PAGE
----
Recession Hammering Law Firms But Not Law Schools

By Staff
July 29, 2009

Despite mounting student costs, shrinking job prospects and receding salaries, law school applications are on the rise.

The Clarion Ledger in Mississippi reports that according to the American Bar Association, law school applications have increased 4.3 percent over last year. At Mississippi College's School of Law, applications have gone up by 14 percent.

"While some of the increase may be attributed to the economy, there remains a strong interest in studying law," explained Pat Evans, MC Law's assistant dean for admissions.

Yet experts note that the recession is clearly taking its toll on the profession. The Center for Career Strategy & Advancement at Northwestern University's School of Law reported that the country is "amidst a decline in law firm revenue and the demand for legal services." Even as more law schools step up efforts to assist with job placement, the center reported that some law firms, responding to a lack of business, have reduced their compensation packages.

"It's been really frustrating," noted Lindsey Tew Simmons, a MC Law School graduate who is taking the bar exam this week. "You go into law school expecting to come out with this really good, high-paying job and they're just not there."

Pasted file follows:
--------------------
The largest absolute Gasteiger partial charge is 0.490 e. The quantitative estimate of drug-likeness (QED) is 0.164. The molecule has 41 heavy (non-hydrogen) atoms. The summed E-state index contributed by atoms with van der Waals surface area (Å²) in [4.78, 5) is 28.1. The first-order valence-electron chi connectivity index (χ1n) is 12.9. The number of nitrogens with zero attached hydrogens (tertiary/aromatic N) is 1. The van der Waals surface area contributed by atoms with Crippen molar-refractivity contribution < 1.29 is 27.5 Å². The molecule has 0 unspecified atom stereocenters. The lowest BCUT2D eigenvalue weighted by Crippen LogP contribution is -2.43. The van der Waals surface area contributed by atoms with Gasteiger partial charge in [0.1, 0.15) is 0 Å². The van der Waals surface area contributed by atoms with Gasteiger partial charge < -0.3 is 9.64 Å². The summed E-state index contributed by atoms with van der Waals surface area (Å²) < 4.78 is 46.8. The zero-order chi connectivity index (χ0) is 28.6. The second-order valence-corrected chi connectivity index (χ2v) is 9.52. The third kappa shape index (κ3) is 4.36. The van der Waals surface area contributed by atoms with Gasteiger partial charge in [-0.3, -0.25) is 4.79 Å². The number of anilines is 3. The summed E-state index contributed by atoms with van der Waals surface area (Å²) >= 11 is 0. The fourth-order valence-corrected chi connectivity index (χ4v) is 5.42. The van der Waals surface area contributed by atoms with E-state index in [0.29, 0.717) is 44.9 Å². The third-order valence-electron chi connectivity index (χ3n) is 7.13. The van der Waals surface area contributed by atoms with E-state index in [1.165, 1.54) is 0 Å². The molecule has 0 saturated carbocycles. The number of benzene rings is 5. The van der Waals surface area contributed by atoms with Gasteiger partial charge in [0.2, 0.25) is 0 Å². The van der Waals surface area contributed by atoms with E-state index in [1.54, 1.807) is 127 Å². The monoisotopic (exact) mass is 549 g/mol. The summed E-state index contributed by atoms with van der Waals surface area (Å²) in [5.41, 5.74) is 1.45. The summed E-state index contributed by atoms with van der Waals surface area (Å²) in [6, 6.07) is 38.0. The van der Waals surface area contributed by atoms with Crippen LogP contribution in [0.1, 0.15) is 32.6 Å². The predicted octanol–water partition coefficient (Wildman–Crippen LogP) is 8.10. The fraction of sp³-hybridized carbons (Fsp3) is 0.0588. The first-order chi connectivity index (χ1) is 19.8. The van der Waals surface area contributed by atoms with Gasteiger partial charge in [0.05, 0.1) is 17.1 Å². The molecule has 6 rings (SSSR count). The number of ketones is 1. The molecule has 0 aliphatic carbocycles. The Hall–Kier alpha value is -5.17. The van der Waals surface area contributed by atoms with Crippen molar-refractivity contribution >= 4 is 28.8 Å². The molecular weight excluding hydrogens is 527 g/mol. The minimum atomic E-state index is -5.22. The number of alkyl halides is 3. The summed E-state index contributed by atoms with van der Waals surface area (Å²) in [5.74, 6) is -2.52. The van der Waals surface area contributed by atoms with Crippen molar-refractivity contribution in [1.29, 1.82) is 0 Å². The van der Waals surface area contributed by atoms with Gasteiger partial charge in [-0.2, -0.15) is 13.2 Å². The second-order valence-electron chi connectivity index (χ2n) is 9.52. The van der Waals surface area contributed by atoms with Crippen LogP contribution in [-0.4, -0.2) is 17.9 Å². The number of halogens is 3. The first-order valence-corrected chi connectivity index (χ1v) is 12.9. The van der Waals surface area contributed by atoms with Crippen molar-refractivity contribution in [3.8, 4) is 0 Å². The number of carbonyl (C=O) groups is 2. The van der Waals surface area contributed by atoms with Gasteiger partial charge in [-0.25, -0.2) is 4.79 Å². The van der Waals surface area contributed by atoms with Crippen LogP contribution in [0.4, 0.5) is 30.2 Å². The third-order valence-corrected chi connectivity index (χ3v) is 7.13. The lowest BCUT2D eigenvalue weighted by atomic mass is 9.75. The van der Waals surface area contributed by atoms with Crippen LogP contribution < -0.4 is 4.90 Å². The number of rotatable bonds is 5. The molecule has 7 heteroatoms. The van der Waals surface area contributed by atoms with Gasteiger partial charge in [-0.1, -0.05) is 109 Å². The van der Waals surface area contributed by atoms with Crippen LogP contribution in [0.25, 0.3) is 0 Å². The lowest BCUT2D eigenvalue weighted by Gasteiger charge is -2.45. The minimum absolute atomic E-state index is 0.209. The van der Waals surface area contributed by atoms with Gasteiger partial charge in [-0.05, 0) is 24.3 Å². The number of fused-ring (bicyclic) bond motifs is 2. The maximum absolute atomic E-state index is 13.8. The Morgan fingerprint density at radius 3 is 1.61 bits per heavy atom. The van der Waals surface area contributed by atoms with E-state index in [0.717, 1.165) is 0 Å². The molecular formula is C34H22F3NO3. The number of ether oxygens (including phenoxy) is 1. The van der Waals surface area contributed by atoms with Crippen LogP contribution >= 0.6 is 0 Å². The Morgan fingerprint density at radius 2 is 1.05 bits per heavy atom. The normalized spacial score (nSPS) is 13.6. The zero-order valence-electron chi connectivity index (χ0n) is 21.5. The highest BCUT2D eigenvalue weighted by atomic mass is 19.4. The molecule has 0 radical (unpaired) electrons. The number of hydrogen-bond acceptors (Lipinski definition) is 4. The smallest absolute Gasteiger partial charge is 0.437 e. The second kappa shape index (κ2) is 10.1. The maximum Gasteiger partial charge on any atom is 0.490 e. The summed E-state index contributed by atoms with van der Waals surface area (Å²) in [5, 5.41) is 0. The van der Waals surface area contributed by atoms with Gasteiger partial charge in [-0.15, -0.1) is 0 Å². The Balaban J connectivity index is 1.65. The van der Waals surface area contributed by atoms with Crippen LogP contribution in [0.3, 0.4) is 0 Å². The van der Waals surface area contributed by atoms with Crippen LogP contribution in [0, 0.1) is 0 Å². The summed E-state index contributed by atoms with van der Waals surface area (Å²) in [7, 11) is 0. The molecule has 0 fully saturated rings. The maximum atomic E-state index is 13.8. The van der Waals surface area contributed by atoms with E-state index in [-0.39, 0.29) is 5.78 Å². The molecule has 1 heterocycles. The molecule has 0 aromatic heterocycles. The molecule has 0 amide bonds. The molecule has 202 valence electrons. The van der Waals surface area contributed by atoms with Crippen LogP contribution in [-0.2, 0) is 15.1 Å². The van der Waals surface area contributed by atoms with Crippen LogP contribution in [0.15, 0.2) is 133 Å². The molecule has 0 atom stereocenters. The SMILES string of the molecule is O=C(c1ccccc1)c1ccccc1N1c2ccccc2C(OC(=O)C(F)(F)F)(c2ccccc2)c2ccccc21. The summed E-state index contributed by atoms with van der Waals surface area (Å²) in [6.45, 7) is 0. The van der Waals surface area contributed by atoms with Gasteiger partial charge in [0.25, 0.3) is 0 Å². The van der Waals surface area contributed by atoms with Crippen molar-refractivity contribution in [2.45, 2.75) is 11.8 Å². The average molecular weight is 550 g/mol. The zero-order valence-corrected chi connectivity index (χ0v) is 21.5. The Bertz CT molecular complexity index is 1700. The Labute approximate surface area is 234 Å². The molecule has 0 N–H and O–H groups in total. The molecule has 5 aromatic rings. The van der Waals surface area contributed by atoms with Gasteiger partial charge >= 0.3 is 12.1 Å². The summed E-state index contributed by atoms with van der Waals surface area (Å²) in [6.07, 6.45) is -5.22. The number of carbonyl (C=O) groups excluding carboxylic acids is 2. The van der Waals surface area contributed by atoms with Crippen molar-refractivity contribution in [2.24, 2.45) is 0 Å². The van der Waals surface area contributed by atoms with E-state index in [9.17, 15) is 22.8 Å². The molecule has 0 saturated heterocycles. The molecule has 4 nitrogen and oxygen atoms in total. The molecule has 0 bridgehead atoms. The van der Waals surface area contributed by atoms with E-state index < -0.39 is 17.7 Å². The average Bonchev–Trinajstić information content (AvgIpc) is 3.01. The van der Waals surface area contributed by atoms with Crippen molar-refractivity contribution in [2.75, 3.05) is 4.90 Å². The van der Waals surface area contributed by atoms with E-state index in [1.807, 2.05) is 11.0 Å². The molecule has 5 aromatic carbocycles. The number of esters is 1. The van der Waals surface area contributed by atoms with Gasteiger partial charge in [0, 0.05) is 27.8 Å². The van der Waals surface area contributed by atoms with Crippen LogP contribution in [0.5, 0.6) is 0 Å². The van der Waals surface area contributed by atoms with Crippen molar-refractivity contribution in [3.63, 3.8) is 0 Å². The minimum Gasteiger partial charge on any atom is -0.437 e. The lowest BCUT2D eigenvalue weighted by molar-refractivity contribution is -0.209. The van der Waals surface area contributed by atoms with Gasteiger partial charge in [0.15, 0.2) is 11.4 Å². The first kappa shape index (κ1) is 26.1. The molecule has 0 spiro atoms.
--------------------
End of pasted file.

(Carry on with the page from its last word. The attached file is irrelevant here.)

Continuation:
The lack of work at law firms has spurred an unexpected rise in pro bono hours, reports The National Law Journal. A survey conducted by the Pro Bono Institute at Georgetown University Law Center determined that pro bono hours increased by 13 percent in 2008 in 135 firms involved in the institute's Law Firm Pro Bono Challenge. Moreover, earlier findings by The American Lawyer indicated that law firms spent more time in 2008 on pro bono work than ever before.

"The reason that lots of people would give [for the increase in pro bono hours] is the slowdown in work," explained Esther Lardent, president and chief executive officer of the institute. "People certainly saw that slowdown in the last six months of 2008. But this time firms wanted to keep people engaged and have them learn new skills through pro bono."

Yet she also credited the trend to more organized law firm pro bono efforts. "We're seeing a different attitude about pro bono," she noted. "Firms are being much more proactive. They're taking on big-time signature projects."

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